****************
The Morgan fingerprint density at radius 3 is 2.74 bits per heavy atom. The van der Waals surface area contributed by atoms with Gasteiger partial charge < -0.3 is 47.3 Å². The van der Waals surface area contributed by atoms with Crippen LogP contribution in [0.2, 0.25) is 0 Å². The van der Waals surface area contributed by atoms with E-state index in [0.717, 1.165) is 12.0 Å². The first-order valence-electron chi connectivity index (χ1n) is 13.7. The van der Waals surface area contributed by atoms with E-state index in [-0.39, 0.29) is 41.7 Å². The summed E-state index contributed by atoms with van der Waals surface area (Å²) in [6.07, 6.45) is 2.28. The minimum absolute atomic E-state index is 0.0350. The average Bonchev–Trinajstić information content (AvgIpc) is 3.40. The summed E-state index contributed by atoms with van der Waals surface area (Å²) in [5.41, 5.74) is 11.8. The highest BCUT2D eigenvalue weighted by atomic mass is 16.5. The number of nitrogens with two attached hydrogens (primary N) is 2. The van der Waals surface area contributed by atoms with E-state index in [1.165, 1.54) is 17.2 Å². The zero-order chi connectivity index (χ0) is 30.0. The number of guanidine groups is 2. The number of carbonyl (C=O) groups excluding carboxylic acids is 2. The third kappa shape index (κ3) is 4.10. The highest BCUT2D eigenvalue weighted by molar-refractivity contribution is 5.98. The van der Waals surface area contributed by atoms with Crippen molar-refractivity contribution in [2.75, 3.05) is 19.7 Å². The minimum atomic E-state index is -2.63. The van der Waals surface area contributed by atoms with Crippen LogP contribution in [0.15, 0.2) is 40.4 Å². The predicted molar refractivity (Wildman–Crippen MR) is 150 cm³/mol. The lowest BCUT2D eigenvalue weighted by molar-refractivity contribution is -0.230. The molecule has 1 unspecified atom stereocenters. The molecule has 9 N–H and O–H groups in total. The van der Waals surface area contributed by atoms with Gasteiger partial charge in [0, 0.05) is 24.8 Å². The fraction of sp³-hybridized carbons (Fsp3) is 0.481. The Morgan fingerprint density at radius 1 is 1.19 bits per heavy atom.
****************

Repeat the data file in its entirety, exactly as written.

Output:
The Morgan fingerprint density at radius 3 is 2.74 bits per heavy atom. The van der Waals surface area contributed by atoms with Gasteiger partial charge < -0.3 is 47.3 Å². The van der Waals surface area contributed by atoms with Crippen LogP contribution in [0.2, 0.25) is 0 Å². The van der Waals surface area contributed by atoms with E-state index in [0.717, 1.165) is 12.0 Å². The first-order valence-electron chi connectivity index (χ1n) is 13.7. The van der Waals surface area contributed by atoms with E-state index in [-0.39, 0.29) is 41.7 Å². The summed E-state index contributed by atoms with van der Waals surface area (Å²) in [6.07, 6.45) is 2.28. The minimum absolute atomic E-state index is 0.0350. The average Bonchev–Trinajstić information content (AvgIpc) is 3.40. The summed E-state index contributed by atoms with van der Waals surface area (Å²) in [5.41, 5.74) is 11.8. The highest BCUT2D eigenvalue weighted by atomic mass is 16.5. The number of nitrogens with two attached hydrogens (primary N) is 2. The van der Waals surface area contributed by atoms with E-state index in [1.165, 1.54) is 17.2 Å². The zero-order chi connectivity index (χ0) is 30.0. The number of guanidine groups is 2. The number of carbonyl (C=O) groups excluding carboxylic acids is 2. The third kappa shape index (κ3) is 4.10. The highest BCUT2D eigenvalue weighted by molar-refractivity contribution is 5.98. The van der Waals surface area contributed by atoms with Crippen molar-refractivity contribution in [2.75, 3.05) is 19.7 Å². The minimum atomic E-state index is -2.63. The van der Waals surface area contributed by atoms with Crippen LogP contribution in [0.15, 0.2) is 40.4 Å². The predicted molar refractivity (Wildman–Crippen MR) is 150 cm³/mol. The lowest BCUT2D eigenvalue weighted by molar-refractivity contribution is -0.230. The molecule has 1 unspecified atom stereocenters. The molecule has 9 N–H and O–H groups in total. The van der Waals surface area contributed by atoms with Gasteiger partial charge in [0, 0.05) is 24.8 Å². The fraction of sp³-hybridized carbons (Fsp3) is 0.481. The Morgan fingerprint density at radius 1 is 1.19 bits per heavy atom.